Avian flu is already en route to the United States, Stohr said, via the same circuitous avenue that influenza has always taken. Today the disease cannot be transmitted from human to human, but WHO and other agencies fear that inevitably, people working with poultry in affected parts of the world will bring a human virus into the mix. When it merges with the DNA of the avian flu, a new strain will arise that can pass from person to person.
H5N1 has killed 60 of the 120 people infected so far. By contrast, the killer influenza of 1918 left 50 million dead for 1 billion infected worldwide.
The special H5N1 flu microarray funded by the National Institutes of Health is theoretically capable of one-hour turnaround, potentially speeding testing with a handheld flu chip "reader" that is being crafted by University of Colorado spin-off InDevR LLC in Boulder (http://indevr.net). But initially, it will take the researchers several weeks to evaluate the results of their first avian flu microarray.
The device is designed "to rapidly identify a particular strain in hours instead of days," said University of Colorado professor Kathy Rowlen, the chief scientist at InDevR. "This was our first microarray to be tested at the CDC. We exposed the microarray to a sample from a patient infected with H5N1. Now we are going to see how well our microarray can identify a real sample."
InDevR is developing a field-portable instrument that rapidly spots avian virus in body fluids, air and drinking water. Right now, samples must be amplified externally, then applied to the chip before being read with a microscope. InDevR's goal is an inexpensive portable reader, with internal amplification, into which a sample from a patient can be injected.
Microarrays have been around for several years, but they usually require hospital equipment to inspect the results of batch operations from many patients. Delivering a diagnosis on the spot merges the two functions of collecting the samples and testing them, making it a while-you-wait operation that almost anyone can perform. Such easy-to-use devices for mitigating the effects of pandemic flu could be here within a year.
"We have a microarray too, but ours is embedded inside our microfluidic chip," said Stefano Lo Priore, business development manager at STMicroelectronics. "We have already proven that our chip can identify RNA just as well as DNA, so we are ready to identify viruses too."
STMicroelectronics is already delivering its first In-Check parts (see http://eet.com/news/ latest/showArticle.jhtml?articleID=170100873) to customers that Lo Priore identified as "partners who identify genetic sequences." The plan, he said, "is to begin trials next year and have a clinically proven product by the end of 2006."
The entire lab-on-a-chip measures only 1 x 3 inches yet contains all the necessary mechanical, thermal, electrical and fluidic connections to perform polymerase chain reaction on an internal microarray, with a complete electronic system about the size of a shoebox. OEMs can use the chip to build field-portable devices that even nonmedical personnel could use for on-the-spot testing, ST said.
Diagnostic devices made with In-Check can be preconfigured for avian flu, according to the company, preventing a pandemic by delivering fast results.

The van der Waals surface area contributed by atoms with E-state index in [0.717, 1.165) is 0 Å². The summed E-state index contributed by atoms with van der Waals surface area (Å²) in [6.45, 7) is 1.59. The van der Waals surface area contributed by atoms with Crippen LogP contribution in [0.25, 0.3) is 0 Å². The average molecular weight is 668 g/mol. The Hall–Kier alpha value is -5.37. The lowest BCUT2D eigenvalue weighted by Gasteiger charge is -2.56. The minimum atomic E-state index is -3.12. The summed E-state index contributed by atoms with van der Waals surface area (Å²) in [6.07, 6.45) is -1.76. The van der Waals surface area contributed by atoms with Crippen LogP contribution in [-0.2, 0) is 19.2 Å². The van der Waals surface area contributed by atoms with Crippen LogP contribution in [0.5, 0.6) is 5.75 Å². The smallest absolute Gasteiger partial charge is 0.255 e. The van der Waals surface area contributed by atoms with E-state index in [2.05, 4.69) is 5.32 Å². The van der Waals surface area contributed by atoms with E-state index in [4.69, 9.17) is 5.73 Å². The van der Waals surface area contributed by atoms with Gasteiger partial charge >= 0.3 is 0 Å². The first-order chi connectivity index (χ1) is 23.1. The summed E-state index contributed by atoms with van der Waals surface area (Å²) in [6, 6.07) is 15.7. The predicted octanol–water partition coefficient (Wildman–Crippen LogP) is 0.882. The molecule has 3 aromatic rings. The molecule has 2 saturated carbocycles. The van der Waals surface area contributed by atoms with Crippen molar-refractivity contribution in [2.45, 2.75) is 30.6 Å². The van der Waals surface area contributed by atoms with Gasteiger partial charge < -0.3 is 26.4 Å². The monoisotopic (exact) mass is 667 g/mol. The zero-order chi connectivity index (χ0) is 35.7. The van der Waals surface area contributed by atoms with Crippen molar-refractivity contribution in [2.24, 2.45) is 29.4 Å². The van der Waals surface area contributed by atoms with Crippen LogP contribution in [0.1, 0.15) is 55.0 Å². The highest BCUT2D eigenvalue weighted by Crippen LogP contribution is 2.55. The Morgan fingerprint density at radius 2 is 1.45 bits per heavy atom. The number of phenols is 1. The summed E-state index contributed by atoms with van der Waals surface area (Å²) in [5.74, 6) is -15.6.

"All you have to do is take a sample of a body fluid and extract its DNA which is done off the chip for now," said Lo Priore. "Then you mix the extracted DNA with the proper reagent and inject it into our microfluidic chip, and our system takes over the test from there. All these operations can be done in about an hour, whereas in a large hospital this kind of test would probably be done overnight."
According to Lo Priore, on-the-spot tests would ease containment by shortening the quarantine for the uninfected to while-you-wait. Such testing at airports, train stations, hospitals, doctor's offices even the grocery store could modernize the venerable vaccinate-and-quarantine strategy. Distributed testing networks "could be anywhere, from a doctor's office to a tent in a Third World country," said Lo Priore. "This would completely change how you quarantine people, since we could tell within an hour whether someone had the flu or not."
The fast results would help the CDC track the spread of infection. New mutations could also be tracked in real-time, enabling fast development of custom vaccines to provide first responders with more-effective treatments.
"We are looking into the possibility of having a product [specifically designed] for the avian flu right now, but we are in the very early stages," Lo Priore said. Adapting the system to avian flu detection would merely require repopulating the microarray with that specific virus' marker RNA. "I think that many [electronics] companies are looking into preparing products for a possible outbreak of the avian flu, but I don't know of any announcements yet," he added.
Within a year, ST promises to have its subsystem a pc board with all chips installed available for OEMs to create handheld devices to detect bacterial or viral infections. In partnership with Mobidiag (Helsinki, Finland), ST is testing its biochip's ability to detect the common bacterial infections sepsis, pneumonia and meningitis. Mobidiag wants to use the chip eventually for devices that provide rapid point-of-care diagnosis of high-incidence outpatient diseases, such as respiratory and urinary-tract infections.
"We are gearing up to deliver turnkey systems with the microarray already populated with the DNA or RNA you want to identify," said Lo Priore.
STMicroelectronics says its lab-on-chip sells for $10 to $15, depending on the application. But since the device is built with traditional chip-making methods, economies of scale could drive down the price. "The possibility for scaling and for quality control . . . resonates well with the potential partners with which we are negotiating," Lo Priore said.